Your project only has a 50% of succeeding. And that’s a liberal estimate.
Project managers have heard numbers like these before—it’s no secret that across sectors, project achievement is low. An unfortunate truth is that far too often, it’s project managers themselves that are guaranteeing project failure.
Identifying the pain points that stem from project manager behavior is essential to increasing your team’s project success rate. Want to know the five worst project management traps project managers fall into? Look out for these behaviors that ensure project failure, illustrated by The Lego Movie.
1. Micromanaging your team.
The Lego Movie perfectly personified these evil project managers when President Business sent out his micromanagers to “perfectly” arrange Lego Universe. Micromanagers are annoying, evil, and downright destructive.
It’s not up to project managers to know every single detail about every single facet of their project, or to manage their team to the point of being stifling. Micromanaging stems from distrust and a lack of communication. Exercise self-control and create a balance between being involved in the project and not overbearing.
2. Enforcing methodology for the sake of enforcing methodology.
Agile, Scrum, Lean, Waterfall, and Kanban. All of these project management methodologies were created as tools to help usher your project from creation to completion.
Unfortunately, these systems are not infallible.
Don’t be the bad cop. If you rigorously enforce these methodologies, your team may feel stifled or worse—openly revolt to the point of anarchy. Project failure is certain to be on the horizon if you don’t have the support of your team. Have the confidence to use your best judgement in deciding when to use your preferred method—or play your project a bit by ear.
3. Focusing too much on aesthetics over functionality.
We all know the type: the project manager wants the perfect font, the perfect paper weight, and the perfect paperclip to submit their report to upper management. And in doing so, they’ve forgone checking the data for usability, taking the time to really understand what the report is actually on, or even making sure that the grammar is right.
In business, Voltaire had it right: “Perfect is the enemy of good.” Aiming for perfection, or even tunnel-visioning to make sure the “feel” of a final product is right is crippling to a project. One way that we aim to push past this at Capterra is that we subscribe to the motto, “Do great work, not good work not perfect work; great work.” If you’re always aiming for perfection, you’re always going to be faced with project failure.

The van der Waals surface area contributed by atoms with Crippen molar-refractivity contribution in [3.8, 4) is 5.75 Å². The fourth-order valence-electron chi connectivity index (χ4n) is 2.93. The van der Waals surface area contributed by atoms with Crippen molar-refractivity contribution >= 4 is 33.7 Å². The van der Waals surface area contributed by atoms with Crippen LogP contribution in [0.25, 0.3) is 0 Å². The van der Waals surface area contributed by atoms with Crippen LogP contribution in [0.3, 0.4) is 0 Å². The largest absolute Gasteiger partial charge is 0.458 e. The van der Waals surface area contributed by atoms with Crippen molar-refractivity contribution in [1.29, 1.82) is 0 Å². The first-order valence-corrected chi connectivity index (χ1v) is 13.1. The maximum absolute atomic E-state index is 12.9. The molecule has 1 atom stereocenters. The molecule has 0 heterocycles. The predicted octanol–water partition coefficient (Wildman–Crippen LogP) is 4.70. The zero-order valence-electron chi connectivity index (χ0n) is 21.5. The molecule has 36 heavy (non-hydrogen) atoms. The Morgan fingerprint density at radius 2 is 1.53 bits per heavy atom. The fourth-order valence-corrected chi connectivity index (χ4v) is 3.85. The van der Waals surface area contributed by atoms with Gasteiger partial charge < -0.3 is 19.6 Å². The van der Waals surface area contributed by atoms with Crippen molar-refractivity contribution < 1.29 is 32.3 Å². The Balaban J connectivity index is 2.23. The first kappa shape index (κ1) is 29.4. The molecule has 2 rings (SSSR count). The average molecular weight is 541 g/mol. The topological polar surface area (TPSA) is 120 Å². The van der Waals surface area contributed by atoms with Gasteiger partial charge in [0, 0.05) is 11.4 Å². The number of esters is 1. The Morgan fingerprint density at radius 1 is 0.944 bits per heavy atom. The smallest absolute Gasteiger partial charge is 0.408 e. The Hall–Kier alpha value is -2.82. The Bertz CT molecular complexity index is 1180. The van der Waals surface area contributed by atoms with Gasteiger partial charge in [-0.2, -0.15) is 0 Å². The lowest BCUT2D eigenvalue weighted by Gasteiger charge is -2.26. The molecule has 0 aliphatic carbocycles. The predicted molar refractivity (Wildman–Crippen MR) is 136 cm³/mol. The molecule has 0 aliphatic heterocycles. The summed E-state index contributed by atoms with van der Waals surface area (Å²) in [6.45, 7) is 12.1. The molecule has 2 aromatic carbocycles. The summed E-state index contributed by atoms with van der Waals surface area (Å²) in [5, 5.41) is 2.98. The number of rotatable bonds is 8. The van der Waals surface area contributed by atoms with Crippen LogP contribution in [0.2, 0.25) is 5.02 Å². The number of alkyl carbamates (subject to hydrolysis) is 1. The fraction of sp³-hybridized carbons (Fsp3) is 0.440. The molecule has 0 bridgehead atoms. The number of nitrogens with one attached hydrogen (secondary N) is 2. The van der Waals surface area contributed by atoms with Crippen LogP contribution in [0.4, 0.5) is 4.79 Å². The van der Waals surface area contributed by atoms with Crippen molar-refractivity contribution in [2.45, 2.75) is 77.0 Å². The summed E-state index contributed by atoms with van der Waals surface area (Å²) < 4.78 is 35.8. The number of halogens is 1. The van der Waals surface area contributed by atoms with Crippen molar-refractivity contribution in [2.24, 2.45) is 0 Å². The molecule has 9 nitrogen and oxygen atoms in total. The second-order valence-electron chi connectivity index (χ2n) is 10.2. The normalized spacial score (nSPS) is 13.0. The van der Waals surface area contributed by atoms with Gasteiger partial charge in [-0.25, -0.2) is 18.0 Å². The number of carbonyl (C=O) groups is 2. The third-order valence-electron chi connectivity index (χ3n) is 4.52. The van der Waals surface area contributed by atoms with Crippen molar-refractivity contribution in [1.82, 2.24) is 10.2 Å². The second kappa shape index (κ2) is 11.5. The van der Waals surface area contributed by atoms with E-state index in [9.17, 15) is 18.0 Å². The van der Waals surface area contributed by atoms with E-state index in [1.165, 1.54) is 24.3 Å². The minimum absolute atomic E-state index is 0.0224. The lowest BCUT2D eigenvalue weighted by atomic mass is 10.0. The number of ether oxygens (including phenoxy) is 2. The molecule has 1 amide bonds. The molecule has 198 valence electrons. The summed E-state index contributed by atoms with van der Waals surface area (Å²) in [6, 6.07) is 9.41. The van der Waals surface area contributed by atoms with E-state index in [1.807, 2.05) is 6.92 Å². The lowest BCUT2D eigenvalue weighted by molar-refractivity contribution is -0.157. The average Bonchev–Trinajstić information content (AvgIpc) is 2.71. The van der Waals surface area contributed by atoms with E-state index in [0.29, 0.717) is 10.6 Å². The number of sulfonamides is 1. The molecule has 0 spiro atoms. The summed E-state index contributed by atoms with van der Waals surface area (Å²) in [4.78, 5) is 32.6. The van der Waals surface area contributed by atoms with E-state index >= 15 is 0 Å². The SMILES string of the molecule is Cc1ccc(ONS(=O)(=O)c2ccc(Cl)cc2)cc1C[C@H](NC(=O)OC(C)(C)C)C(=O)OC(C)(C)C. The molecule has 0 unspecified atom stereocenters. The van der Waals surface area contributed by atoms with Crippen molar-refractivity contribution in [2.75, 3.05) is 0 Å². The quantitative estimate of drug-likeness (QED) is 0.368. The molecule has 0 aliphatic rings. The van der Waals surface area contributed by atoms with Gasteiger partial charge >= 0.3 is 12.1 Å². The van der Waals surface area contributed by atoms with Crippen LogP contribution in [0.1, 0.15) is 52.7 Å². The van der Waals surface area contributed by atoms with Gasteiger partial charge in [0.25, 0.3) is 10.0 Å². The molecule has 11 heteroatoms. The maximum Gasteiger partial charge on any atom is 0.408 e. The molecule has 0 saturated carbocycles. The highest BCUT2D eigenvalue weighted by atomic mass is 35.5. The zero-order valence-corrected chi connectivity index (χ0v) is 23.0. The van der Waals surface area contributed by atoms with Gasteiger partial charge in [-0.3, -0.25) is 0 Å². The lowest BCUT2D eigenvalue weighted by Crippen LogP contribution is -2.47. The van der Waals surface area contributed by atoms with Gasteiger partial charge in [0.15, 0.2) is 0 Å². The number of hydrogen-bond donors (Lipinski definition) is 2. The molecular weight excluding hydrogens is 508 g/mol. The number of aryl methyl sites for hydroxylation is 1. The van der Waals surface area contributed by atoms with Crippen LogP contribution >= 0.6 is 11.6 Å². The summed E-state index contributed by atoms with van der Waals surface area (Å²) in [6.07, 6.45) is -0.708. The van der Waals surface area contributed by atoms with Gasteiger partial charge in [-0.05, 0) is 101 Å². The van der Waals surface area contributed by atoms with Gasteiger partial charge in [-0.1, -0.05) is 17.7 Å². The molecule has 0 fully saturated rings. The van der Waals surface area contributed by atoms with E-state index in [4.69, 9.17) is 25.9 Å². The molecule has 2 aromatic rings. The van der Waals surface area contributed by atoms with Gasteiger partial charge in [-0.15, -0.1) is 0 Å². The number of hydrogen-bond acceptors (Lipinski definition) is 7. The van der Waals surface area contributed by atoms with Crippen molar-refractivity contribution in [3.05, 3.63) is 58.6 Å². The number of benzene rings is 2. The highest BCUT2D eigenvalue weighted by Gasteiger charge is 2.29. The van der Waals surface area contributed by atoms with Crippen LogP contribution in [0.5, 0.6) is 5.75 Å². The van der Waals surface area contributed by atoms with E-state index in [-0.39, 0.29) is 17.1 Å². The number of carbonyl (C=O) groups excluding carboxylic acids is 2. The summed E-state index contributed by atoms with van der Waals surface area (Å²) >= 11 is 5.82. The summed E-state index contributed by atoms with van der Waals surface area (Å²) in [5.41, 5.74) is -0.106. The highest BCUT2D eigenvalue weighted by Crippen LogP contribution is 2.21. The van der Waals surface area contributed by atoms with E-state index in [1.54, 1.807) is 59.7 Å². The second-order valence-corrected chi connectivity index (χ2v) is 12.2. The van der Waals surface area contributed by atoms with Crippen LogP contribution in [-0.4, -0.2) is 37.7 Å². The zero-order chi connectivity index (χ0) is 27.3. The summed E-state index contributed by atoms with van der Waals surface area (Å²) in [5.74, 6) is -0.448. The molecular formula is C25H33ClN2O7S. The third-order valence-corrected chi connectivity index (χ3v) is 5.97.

4. Monopolizing credit.
No one likes working with an arrogant jerk. But what’s worse is working with someone who receives all the recognition for the work that the team has done.
Living as a manager dedicated to servant leadership will eliminate this problem.
If you are both dedicated to serving your team as well as the company, regularly exercising gratitude for the work your team has done, being realistic with your deadlines, showing (not just telling) employees how they are expected to perform, and always communicating with your team, there is a low chance that you’ll take the credit for work you haven’t done.
When a task was completed by a group, it’s important not to just thank one person, but everyone involved.
5. Taking on too many projects at once.
No one actually wants to be President Business.
The little Lego is the president of a company, president of Lego Universe, and obsessed with getting everything just right. Talk about a stressful life!
Sanjeev Gupta, CEO of Realization, told CIO, “Most managers think that they can get more done by starting all projects at once, but in reality, it’s counterproductive… Multitasking slows people down, hurts quality and, worst of all, the delays caused by multitasking cascade and multiply through the organization as people further down the line wait for others to finish prerequisite tasks.”
In other words, having too many projects at once slows down project managers and their teams. Counterintuitively, project managers and their teams get more done when they focus on one task instead of multiple. Gupta adds, “Reducing the number of open projects by 25-50 percent can double task completion rates.” And if you have too many open projects? Remember, half of projects fail. My bet is that the rate of project failure can only increase.
Project managers must look at their own behavior to determine what causes project failure. Whether they’re micromanagers, arrogant, or just trying to do too much, project managers are too often setting up their team members for failure.
I’m sure that there are other behaviors that guarantee project failure—or other lessons from The Lego Movie that belong here. What would you recommend? Leave your comments below!
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